• Between May 29 and 31, Foreign Ministers (FM) of Hungary, Ireland, Poland and Serbia travelled to Guiyang to meet their Chinese counterpart, Wang Yi. Hungary and Serbia each agreed to four and six loosely defined political action plans. The Polish FM stated that after necessary adjustments the 17+1 could be a constructive format for EU-China relations. According to the Chinese readouts, both the FMs of Poland and Ireland expressed support for CAI. Wang also used the exchanges to lobby that the EU and China remain comprehensive strategic partners as they share long-term, strategic interests. 

Quick take

Beijing had all hands on deck to mitigate the recent tensions in EU-China relations and to lobby the European capitals that maintaining the comprehensive strategic partnership can be beneficial for them. China has been promoting this narrative also by attempting to leverage the EU’s aspiration for strategic autonomy, which we covered in detail here. The fate of CAI will be one of the key indicators of the level of partnership still possible. The agreement was put on hold by the European Parliament yet is reportedly still being endorsed by an increasing number of European capitals.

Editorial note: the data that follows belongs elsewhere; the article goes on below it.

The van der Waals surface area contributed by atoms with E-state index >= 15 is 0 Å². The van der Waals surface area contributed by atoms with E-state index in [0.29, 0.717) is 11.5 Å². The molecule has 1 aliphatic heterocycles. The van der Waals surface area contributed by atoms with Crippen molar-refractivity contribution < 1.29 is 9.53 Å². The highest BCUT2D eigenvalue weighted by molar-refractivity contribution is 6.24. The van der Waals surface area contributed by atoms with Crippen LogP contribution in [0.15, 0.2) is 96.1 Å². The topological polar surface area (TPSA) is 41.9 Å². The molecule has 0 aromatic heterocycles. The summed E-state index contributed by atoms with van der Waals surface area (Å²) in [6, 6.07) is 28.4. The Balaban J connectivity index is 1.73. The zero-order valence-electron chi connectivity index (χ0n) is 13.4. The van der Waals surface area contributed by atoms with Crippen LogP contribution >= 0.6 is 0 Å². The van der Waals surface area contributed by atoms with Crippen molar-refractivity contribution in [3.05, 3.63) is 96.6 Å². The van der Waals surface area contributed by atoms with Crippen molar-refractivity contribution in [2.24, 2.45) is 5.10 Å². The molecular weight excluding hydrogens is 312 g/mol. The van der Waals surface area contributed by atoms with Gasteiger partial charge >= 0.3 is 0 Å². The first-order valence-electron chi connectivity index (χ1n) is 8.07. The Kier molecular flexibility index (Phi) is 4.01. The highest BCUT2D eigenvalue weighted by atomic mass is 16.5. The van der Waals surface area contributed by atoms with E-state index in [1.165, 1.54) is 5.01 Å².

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First EU-US high-level dialogue on China refines common position on China

On May 26, the EU and the United States held the first high-level EU-US dialogue on China bringing together deputies of their top diplomats – Secretary General Stefano Sannino and Deputy Secretary Wendy Sherman.

What you need to know

  • The high-level dialogue on China was initially proposed by the EU High Representative Josep Borrell in June 2020 in his conversation with then Secretary of State Mike Pompeo. The framework was endorsed by the pair in late October, but only became operational under the Biden administration.